Bob’s Burgers? Mom’s Spaghetti. Cloudy with a Chance of Meatballs? More like 100% chance of Spaghetti. I think you get the idea.

Boil Water

What we really want to do is check every request that comes in to plex to see whether it’s coming from someone we want to spaghettify, and if so, edit the stream accordingly, else just let it go as usual. Sounds like a job for Squid and iptables. Go Google apt-get install on your own if you don’t know how to install them.

We’ll also need the actual spaghetti video itself. I got mine from some Chrome extension that lets me grab YouTube videos as .mp4 files. In the interest of not linking to questionably legal things, I’ll leave this one to Google as well. In the end, what I have is a new Plex section called “Wat” which scans a directory ~tvrobot/plex-wat which just happens to contain spaghetti.mp4.


Once spaghetti.mp4 has been scanned and loaded by Plex, we can get its metadata id. Head over to the Plex web client and dig up your spaghetti video. On its details page, we can just grab the id from the url:!/server/blahblahuuidblah/details/%2Flibrary%2Fmetadata%2F42554

The key part being the id at the very end after metadata%2F, which in my case is 42554. Hang onto this tightly.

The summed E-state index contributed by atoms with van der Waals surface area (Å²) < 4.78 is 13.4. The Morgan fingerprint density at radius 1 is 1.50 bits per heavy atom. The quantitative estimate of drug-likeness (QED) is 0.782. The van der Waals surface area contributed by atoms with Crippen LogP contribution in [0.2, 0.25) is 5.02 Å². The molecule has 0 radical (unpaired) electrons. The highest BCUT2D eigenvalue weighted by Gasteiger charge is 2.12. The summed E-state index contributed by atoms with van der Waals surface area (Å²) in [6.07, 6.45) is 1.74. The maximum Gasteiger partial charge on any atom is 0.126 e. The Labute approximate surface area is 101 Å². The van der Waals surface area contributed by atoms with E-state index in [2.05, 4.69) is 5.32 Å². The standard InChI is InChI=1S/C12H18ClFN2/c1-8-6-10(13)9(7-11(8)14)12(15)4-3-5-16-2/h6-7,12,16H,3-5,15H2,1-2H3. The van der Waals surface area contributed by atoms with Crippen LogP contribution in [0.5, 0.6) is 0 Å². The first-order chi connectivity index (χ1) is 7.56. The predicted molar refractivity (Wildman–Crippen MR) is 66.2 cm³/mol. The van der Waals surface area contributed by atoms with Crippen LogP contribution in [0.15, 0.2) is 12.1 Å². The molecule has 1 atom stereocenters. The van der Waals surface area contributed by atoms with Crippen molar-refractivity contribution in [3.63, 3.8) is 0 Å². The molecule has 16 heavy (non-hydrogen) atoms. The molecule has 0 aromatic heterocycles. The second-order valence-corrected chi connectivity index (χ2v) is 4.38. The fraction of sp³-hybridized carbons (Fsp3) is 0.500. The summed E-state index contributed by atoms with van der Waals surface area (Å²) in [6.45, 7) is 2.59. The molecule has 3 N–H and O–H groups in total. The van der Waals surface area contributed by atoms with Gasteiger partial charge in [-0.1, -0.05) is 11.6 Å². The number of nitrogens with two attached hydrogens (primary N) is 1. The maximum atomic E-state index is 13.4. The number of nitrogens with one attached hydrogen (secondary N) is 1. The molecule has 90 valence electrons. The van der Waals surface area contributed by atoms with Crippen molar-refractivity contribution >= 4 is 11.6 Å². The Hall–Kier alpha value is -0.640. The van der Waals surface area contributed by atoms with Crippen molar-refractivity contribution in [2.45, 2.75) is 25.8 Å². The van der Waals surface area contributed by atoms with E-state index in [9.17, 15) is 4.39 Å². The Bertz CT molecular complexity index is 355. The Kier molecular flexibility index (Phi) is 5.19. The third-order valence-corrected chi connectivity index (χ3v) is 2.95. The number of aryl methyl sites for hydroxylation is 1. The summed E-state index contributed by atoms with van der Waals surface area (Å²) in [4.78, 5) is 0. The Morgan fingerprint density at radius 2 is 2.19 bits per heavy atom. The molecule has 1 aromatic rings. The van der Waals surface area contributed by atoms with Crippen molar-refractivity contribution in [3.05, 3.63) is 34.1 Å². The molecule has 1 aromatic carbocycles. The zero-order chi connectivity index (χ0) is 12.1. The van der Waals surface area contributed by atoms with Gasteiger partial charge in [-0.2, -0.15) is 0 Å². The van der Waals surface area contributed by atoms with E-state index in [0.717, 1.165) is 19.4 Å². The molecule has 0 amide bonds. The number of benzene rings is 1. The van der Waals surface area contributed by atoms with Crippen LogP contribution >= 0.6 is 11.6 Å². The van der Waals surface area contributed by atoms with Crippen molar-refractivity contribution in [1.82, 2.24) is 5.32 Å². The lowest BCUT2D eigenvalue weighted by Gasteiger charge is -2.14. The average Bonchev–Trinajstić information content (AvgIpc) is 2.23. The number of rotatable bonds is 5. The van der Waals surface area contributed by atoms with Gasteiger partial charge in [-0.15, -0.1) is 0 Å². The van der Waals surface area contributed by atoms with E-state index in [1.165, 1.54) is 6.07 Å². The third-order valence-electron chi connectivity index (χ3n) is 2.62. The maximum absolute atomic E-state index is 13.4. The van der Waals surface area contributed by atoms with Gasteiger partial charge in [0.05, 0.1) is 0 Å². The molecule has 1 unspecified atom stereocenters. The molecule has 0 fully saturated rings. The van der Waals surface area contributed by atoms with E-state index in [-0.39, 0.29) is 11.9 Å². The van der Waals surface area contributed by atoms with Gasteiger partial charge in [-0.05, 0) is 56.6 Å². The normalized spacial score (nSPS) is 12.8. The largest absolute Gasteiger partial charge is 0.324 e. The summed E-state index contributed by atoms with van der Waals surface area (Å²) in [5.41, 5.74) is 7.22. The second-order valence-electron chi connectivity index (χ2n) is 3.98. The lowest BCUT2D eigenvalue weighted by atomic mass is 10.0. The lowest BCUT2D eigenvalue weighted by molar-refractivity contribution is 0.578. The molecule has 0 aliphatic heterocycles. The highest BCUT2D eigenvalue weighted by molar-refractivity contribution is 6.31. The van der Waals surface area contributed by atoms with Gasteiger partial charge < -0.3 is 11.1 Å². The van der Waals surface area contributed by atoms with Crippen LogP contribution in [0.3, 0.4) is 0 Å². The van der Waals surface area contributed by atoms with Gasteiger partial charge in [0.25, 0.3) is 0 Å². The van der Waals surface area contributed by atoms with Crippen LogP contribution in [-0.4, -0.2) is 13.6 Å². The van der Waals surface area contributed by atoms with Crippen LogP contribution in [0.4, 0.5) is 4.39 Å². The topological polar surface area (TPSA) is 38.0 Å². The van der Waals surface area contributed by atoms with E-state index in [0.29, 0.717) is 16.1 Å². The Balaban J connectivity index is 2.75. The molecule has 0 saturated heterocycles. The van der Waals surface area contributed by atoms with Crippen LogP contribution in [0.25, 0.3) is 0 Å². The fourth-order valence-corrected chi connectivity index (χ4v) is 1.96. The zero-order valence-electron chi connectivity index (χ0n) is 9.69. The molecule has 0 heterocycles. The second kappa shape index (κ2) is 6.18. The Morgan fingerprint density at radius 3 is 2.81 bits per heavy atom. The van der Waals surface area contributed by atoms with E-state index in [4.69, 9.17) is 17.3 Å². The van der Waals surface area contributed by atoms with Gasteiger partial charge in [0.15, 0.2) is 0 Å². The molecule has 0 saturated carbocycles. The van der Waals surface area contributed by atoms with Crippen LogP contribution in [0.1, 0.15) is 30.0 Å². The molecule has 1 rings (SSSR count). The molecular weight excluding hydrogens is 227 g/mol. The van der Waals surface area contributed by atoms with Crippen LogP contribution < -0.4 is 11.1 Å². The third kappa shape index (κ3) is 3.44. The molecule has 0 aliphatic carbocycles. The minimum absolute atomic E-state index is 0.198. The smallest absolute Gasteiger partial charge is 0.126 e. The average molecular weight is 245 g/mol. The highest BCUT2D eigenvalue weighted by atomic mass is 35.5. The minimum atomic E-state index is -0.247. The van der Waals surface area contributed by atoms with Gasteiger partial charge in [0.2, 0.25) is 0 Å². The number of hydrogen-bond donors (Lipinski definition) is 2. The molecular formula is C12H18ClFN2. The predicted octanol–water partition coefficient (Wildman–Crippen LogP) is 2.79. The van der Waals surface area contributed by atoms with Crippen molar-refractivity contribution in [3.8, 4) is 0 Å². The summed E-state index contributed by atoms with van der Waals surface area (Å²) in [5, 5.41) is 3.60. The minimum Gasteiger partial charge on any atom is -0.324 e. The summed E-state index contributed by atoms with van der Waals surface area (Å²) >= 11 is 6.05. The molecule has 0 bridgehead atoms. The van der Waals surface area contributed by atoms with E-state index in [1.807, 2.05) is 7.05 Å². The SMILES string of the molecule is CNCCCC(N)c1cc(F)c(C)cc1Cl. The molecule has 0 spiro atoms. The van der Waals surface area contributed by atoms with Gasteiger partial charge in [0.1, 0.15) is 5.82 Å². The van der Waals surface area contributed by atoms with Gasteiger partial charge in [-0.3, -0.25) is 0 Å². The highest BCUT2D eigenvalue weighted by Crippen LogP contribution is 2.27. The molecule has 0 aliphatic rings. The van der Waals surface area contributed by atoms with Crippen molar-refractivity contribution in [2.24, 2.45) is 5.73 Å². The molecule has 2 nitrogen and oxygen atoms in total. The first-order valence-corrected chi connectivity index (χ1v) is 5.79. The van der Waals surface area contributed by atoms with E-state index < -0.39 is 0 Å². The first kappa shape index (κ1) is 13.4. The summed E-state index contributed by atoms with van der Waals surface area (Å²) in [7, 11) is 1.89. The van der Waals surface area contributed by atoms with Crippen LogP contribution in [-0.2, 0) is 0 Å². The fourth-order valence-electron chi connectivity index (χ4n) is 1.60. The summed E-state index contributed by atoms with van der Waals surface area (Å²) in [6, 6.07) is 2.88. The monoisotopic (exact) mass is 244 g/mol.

Drain and Rinse

What Squid lets us do is specify a script to inspect and potentially rewrite any urls that are passed in. Squid writes the details of the incoming request to stdin, and just runs with whatever you hand over on stdout as the new url. Plex also conveniently just uses a fairly straightforward HTTP API to stream transcoded chunks of video. So our script just needs to check the if requester’s IP address is one of our desired spaghetti targets, and if so, replace the metadata id of whatever they’re trying to watch with our spaghetti id.

Here’s a python script I threw together to do that along with some basic logging.

#!/usr/bin/env python
import sys


while True:
    # squid writes stuff to us via stdin like this:
    # - GET myip= myport=32400
    line = sys.stdin.readline().strip()
    new_url = '\n'
    list = line.split(' ')
    if len(list) > 1:
        with open('/etc/squid3/spaghetti.log', 'a') as logfile:
            logfile.write('LINE: ------------------------\n')
            logfile.write(line + '\n\n')
            old_url = list[0]